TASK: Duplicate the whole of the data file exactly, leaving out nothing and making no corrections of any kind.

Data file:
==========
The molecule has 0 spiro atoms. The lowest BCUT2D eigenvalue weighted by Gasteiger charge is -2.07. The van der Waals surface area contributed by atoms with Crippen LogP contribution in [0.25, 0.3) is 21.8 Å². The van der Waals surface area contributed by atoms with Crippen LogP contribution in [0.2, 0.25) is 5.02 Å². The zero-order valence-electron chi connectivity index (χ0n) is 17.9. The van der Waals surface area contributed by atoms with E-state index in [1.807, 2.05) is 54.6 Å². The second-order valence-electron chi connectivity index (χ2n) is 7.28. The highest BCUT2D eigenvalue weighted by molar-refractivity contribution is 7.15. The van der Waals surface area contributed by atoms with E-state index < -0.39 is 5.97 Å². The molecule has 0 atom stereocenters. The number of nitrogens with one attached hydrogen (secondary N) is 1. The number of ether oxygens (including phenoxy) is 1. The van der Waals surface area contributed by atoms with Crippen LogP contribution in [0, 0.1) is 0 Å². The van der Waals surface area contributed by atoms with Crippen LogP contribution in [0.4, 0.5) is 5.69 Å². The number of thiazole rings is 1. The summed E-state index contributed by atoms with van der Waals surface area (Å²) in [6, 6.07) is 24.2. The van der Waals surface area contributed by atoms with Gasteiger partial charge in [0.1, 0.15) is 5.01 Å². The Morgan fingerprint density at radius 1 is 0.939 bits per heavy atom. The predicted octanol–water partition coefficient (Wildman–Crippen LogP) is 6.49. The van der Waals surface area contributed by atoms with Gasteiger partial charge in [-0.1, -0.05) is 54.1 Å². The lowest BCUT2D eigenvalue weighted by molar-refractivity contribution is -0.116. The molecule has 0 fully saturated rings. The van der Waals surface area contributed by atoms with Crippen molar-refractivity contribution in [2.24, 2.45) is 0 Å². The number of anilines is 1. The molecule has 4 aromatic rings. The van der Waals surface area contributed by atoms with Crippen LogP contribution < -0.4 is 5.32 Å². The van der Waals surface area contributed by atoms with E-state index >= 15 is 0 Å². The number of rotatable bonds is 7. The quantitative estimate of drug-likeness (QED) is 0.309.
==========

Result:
The molecule has 0 spiro atoms. The lowest BCUT2D eigenvalue weighted by Gasteiger charge is -2.07. The van der Waals surface area contributed by atoms with Crippen LogP contribution in [0.25, 0.3) is 21.8 Å². The van der Waals surface area contributed by atoms with Crippen LogP contribution in [0.2, 0.25) is 5.02 Å². The zero-order valence-electron chi connectivity index (χ0n) is 17.9. The van der Waals surface area contributed by atoms with E-state index in [1.807, 2.05) is 54.6 Å². The second-order valence-electron chi connectivity index (χ2n) is 7.28. The highest BCUT2D eigenvalue weighted by molar-refractivity contribution is 7.15. The van der Waals surface area contributed by atoms with E-state index < -0.39 is 5.97 Å². The molecule has 0 atom stereocenters. The number of nitrogens with one attached hydrogen (secondary N) is 1. The number of ether oxygens (including phenoxy) is 1. The van der Waals surface area contributed by atoms with Crippen LogP contribution in [0, 0.1) is 0 Å². The van der Waals surface area contributed by atoms with Crippen LogP contribution in [0.4, 0.5) is 5.69 Å². The number of thiazole rings is 1. The summed E-state index contributed by atoms with van der Waals surface area (Å²) in [6, 6.07) is 24.2. The van der Waals surface area contributed by atoms with Gasteiger partial charge in [0.1, 0.15) is 5.01 Å². The Morgan fingerprint density at radius 1 is 0.939 bits per heavy atom. The predicted octanol–water partition coefficient (Wildman–Crippen LogP) is 6.49. The van der Waals surface area contributed by atoms with Gasteiger partial charge in [-0.1, -0.05) is 54.1 Å². The lowest BCUT2D eigenvalue weighted by molar-refractivity contribution is -0.116. The molecule has 0 fully saturated rings. The van der Waals surface area contributed by atoms with Crippen molar-refractivity contribution in [2.24, 2.45) is 0 Å². The number of anilines is 1. The molecule has 4 aromatic rings. The van der Waals surface area contributed by atoms with Crippen LogP contribution < -0.4 is 5.32 Å². The van der Waals surface area contributed by atoms with E-state index >= 15 is 0 Å². The number of rotatable bonds is 7. The quantitative estimate of drug-likeness (QED) is 0.309.